How to demonstrate leadership according to ISO 14001:2015

One of the fundamental changes of the ISO 14001:2015 revision is outlined in Section 5, and is the clause dealing with leadership. Since the new revision was released on September 15, there has been much discussion over the changes within the ISO community. In my opinion, the change in leadership requirements is undoubtedly the most significant, given that the terms of this clause change the responsibility for delivery of ISO 14001:2015 itself within organizations. This should not only mean a real and meaningful change in the way that top management approaches the application of an ISO 14001:2015 Environmental Management System (EMS), and therefore compliance with the standard, but significant changes in the way that leaders need to perform and behave. So, what is different from the 2004 standard and what do we need to do to comply?

Leadership: The new requirements

Firstly, the standard states that top management must take accountability for the “effectiveness of the EMS.” This one statement sets the tone for the whole of Section 5. No longer is there specific mention of a “management representative” in terms of taking responsibility, although specific responsibilities for other tasks may be delegated to the management representative elsewhere in the EMS. Given that top management will now be held responsible for the system’s effectiveness, it stands to reason that when this is broken down, then the following aspects must also be displayed by top managers under audit conditions:

  • Ensuring that the strategic plans of the organization and the EMS objectives are compatible and integrated, and within the scope of the organizational context (which you can read more about in the previous article Determining the context of the organization in ISO 14001)
  • Ensuring the correct resources are available and that the EMS can interact with the existing business processes
  • Adopting responsibility for delegating and directing people to ensure performance objectives are met
  • Ensuring continual improvement can be achieved
  • Providing leadership to other supporting roles in the organization to ensure overall targets can be met
  • Communication: ensuring that critical objectives, aspects, and performance metrics and results are continually communicated effectively to all stakeholders

So, the leadership requirement is a huge departure from the 2004 standard, where responsibility could be devolved and delegated to a large degree to a “management representative” or other nominated person. This is clearly no longer the case, and that means big changes for many top managers, including a huge increase in EMS involvement and knowledge. So, how do you go about ensuring your organization is ready?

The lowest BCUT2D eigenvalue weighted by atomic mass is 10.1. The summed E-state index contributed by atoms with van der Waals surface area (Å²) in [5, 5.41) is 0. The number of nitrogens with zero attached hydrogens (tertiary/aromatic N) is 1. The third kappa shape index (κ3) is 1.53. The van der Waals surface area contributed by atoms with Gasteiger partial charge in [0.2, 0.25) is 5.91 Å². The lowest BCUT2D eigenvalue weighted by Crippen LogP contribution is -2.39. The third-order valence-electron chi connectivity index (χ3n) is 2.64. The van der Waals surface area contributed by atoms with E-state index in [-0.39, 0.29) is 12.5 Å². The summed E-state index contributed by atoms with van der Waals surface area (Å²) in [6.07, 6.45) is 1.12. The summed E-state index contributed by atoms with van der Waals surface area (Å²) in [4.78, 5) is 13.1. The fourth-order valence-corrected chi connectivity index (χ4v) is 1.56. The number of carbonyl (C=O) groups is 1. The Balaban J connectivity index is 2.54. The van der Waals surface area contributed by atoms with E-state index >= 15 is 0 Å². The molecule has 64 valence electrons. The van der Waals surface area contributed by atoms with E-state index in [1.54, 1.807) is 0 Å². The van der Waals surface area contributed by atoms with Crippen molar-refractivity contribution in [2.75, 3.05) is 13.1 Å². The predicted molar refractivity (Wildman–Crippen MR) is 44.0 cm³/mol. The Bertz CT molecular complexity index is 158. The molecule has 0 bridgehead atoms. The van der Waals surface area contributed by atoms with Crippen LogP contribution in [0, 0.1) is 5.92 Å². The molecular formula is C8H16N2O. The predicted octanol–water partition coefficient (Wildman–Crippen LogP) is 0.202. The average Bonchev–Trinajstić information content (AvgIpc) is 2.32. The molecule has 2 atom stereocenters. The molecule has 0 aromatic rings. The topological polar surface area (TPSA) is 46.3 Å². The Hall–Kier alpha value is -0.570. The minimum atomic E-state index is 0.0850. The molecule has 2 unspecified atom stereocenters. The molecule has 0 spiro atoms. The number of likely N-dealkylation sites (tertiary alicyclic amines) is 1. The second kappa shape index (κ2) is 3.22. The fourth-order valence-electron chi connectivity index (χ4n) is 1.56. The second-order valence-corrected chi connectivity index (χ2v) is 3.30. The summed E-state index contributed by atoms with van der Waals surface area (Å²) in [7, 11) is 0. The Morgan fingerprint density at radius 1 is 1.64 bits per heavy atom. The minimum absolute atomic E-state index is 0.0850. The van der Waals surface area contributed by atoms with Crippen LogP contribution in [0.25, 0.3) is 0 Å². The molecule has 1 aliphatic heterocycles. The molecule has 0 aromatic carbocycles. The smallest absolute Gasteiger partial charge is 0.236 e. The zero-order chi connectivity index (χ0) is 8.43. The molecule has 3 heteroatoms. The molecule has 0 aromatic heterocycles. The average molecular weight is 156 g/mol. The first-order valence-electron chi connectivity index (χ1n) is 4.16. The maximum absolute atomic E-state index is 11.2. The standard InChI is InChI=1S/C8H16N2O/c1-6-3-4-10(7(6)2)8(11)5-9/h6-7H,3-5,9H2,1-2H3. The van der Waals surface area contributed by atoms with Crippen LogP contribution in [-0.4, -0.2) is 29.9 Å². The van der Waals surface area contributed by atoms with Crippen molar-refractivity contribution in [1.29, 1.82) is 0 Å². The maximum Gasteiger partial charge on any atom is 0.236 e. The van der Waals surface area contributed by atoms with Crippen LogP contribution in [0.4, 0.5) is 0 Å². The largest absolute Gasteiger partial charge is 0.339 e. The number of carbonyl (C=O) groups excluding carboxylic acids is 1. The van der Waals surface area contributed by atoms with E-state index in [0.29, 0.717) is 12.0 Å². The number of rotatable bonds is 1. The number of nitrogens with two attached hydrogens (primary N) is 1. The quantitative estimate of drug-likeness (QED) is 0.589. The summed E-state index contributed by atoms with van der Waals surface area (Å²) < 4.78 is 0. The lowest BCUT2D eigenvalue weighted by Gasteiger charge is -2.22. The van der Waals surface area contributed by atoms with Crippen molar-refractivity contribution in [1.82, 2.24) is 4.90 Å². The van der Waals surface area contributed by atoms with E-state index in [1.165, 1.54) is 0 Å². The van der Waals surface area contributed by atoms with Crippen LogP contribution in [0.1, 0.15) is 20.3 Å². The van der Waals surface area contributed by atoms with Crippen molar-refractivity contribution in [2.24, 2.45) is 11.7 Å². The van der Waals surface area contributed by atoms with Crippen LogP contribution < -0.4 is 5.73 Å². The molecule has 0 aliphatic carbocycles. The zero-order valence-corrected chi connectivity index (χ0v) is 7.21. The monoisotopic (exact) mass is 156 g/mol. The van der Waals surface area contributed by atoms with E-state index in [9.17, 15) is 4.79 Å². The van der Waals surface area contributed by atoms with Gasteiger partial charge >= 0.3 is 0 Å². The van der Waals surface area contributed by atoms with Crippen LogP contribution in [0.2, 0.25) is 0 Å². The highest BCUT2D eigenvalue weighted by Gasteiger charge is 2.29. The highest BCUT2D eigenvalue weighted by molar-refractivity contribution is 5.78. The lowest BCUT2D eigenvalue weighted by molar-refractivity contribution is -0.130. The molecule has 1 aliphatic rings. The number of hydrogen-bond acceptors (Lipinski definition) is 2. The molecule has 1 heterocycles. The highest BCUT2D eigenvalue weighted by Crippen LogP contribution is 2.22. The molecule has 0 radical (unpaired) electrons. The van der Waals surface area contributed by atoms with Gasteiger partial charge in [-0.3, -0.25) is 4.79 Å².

Leadership and 14001:2015 – The audit and beyond

It is obvious with the changes to the ISO 14001:2015 standard that there will be a defined change to the way in which organizations are audited, and the true scope of this can only be assumed by translating the standard at this point in time. However, come audit time it is clear that your “top management” will have to be able to:

  • Demonstrate knowledge of the EMS objectives and provide an overview of where these sit within the organization’s overall vision
  • Demonstrate that consideration has been made over the coordination of the EMS and other strategic goals and internal processes jointly
  • Demonstrate that leadership has been shown to the team in terms of communicating the importance of the EMS, ongoing results, and progress versus stated environmental objectives
  • Be familiar with the process of ensuring and encouraging continual improvement and demonstrate that this culture exists within the organization as a result of that leadership

So, it would appear that the days of the auditor being passed over to the management representative after the initial introductions, and remaining there until the audit ends, may be over. Clearly, the leaders of organizations are now expected to lead, and lead by example. They are also expected to be able to understand and justify the objectives, results, resourcing, and methodologies of the EMS. To me, this seems very obvious and sensible, and coupled with the changes in the risk-based thinking issues, (see an overview of all the changes in the article 12 Steps to make the transition from ISO 14001:2004 to 2015), it appears to be the first major step towards making ISO 14001:2015 a real driver for business and environmental improvement, instead of simply another certificate on the wall. That surely has to be good news for everyone!

Why not find out more about new version of the standard by visiting our ISO 14001:2015 Foundations online course.

Advisera John Nolan
John Nolan
John Nolan is a Fellow of the Institute of Leaders and Managers in the United Kingdom, and Prince 2 accredited with a background in Engineering and Electronics and Data Storage and Transfer. Having studied and qualified as both a Mechanical and Electronic Engineer, he has spent the last 15 years designing and delivering Quality Systems and projects across many sectors in the UK, including both national and local government.